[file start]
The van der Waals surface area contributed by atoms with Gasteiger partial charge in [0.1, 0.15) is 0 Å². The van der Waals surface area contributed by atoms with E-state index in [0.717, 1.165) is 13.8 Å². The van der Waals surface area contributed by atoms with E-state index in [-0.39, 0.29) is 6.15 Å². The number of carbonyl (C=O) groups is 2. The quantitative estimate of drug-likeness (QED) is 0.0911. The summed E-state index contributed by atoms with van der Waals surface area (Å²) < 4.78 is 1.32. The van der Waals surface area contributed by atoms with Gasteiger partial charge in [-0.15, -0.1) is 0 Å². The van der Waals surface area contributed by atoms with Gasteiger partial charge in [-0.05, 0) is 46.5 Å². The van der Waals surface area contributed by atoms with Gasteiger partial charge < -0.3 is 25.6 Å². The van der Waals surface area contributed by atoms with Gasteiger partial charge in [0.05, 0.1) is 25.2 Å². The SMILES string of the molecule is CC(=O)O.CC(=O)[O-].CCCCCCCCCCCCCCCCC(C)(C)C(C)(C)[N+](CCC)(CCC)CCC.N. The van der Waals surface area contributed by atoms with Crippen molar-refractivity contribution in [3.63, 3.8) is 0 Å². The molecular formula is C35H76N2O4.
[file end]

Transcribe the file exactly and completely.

The van der Waals surface area contributed by atoms with Gasteiger partial charge in [0.1, 0.15) is 0 Å². The van der Waals surface area contributed by atoms with E-state index in [0.717, 1.165) is 13.8 Å². The van der Waals surface area contributed by atoms with E-state index in [-0.39, 0.29) is 6.15 Å². The number of carbonyl (C=O) groups is 2. The quantitative estimate of drug-likeness (QED) is 0.0911. The summed E-state index contributed by atoms with van der Waals surface area (Å²) < 4.78 is 1.32. The van der Waals surface area contributed by atoms with Gasteiger partial charge in [-0.15, -0.1) is 0 Å². The van der Waals surface area contributed by atoms with Gasteiger partial charge in [-0.05, 0) is 46.5 Å². The van der Waals surface area contributed by atoms with Gasteiger partial charge < -0.3 is 25.6 Å². The van der Waals surface area contributed by atoms with Gasteiger partial charge in [0.05, 0.1) is 25.2 Å². The SMILES string of the molecule is CC(=O)O.CC(=O)[O-].CCCCCCCCCCCCCCCCC(C)(C)C(C)(C)[N+](CCC)(CCC)CCC.N. The van der Waals surface area contributed by atoms with Crippen molar-refractivity contribution in [3.63, 3.8) is 0 Å². The molecular formula is C35H76N2O4.